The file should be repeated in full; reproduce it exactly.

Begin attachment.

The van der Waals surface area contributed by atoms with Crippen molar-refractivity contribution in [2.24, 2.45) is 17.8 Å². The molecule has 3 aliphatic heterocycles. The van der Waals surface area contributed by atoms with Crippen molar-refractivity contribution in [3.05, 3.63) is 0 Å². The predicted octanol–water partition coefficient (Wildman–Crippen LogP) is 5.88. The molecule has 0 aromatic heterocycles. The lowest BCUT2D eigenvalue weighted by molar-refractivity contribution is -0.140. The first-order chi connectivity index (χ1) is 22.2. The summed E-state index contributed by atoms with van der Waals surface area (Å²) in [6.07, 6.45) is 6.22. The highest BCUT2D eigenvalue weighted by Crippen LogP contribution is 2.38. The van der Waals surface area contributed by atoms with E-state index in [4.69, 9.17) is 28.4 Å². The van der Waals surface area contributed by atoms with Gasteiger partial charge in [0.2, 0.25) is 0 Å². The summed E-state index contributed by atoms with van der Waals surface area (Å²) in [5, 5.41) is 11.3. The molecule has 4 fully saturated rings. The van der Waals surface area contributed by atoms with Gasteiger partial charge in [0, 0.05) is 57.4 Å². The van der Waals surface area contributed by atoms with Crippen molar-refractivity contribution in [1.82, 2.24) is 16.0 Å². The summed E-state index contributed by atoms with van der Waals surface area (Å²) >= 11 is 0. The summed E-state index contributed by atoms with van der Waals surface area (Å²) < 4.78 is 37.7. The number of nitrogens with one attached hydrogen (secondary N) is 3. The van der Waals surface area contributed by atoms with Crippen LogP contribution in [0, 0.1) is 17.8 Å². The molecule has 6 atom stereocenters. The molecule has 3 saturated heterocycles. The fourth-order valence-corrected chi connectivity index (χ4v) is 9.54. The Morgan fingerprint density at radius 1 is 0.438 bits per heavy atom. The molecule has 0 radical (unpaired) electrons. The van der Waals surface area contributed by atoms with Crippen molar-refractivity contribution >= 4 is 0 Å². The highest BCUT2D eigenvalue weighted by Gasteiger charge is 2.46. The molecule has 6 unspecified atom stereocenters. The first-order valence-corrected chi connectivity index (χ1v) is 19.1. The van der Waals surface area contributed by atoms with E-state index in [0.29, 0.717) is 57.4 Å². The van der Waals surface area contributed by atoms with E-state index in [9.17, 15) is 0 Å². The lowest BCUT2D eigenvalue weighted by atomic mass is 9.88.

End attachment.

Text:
The van der Waals surface area contributed by atoms with Crippen molar-refractivity contribution in [2.24, 2.45) is 17.8 Å². The molecule has 3 aliphatic heterocycles. The van der Waals surface area contributed by atoms with Crippen molar-refractivity contribution in [3.05, 3.63) is 0 Å². The predicted octanol–water partition coefficient (Wildman–Crippen LogP) is 5.88. The molecule has 0 aromatic heterocycles. The lowest BCUT2D eigenvalue weighted by molar-refractivity contribution is -0.140. The first-order chi connectivity index (χ1) is 22.2. The summed E-state index contributed by atoms with van der Waals surface area (Å²) in [6.07, 6.45) is 6.22. The highest BCUT2D eigenvalue weighted by Crippen LogP contribution is 2.38. The van der Waals surface area contributed by atoms with E-state index in [4.69, 9.17) is 28.4 Å². The van der Waals surface area contributed by atoms with Gasteiger partial charge in [0.2, 0.25) is 0 Å². The summed E-state index contributed by atoms with van der Waals surface area (Å²) in [5, 5.41) is 11.3. The molecule has 4 fully saturated rings. The van der Waals surface area contributed by atoms with Gasteiger partial charge in [0, 0.05) is 57.4 Å². The van der Waals surface area contributed by atoms with Crippen molar-refractivity contribution in [1.82, 2.24) is 16.0 Å². The summed E-state index contributed by atoms with van der Waals surface area (Å²) >= 11 is 0. The summed E-state index contributed by atoms with van der Waals surface area (Å²) < 4.78 is 37.7. The number of nitrogens with one attached hydrogen (secondary N) is 3. The van der Waals surface area contributed by atoms with Crippen LogP contribution in [0, 0.1) is 17.8 Å². The molecule has 6 atom stereocenters. The molecule has 3 saturated heterocycles. The fourth-order valence-corrected chi connectivity index (χ4v) is 9.54. The Morgan fingerprint density at radius 1 is 0.438 bits per heavy atom. The molecule has 0 radical (unpaired) electrons. The van der Waals surface area contributed by atoms with Crippen molar-refractivity contribution >= 4 is 0 Å². The highest BCUT2D eigenvalue weighted by Gasteiger charge is 2.46. The molecule has 6 unspecified atom stereocenters. The first-order valence-corrected chi connectivity index (χ1v) is 19.1. The van der Waals surface area contributed by atoms with E-state index in [0.29, 0.717) is 57.4 Å². The van der Waals surface area contributed by atoms with E-state index in [9.17, 15) is 0 Å². The lowest BCUT2D eigenvalue weighted by atomic mass is 9.88.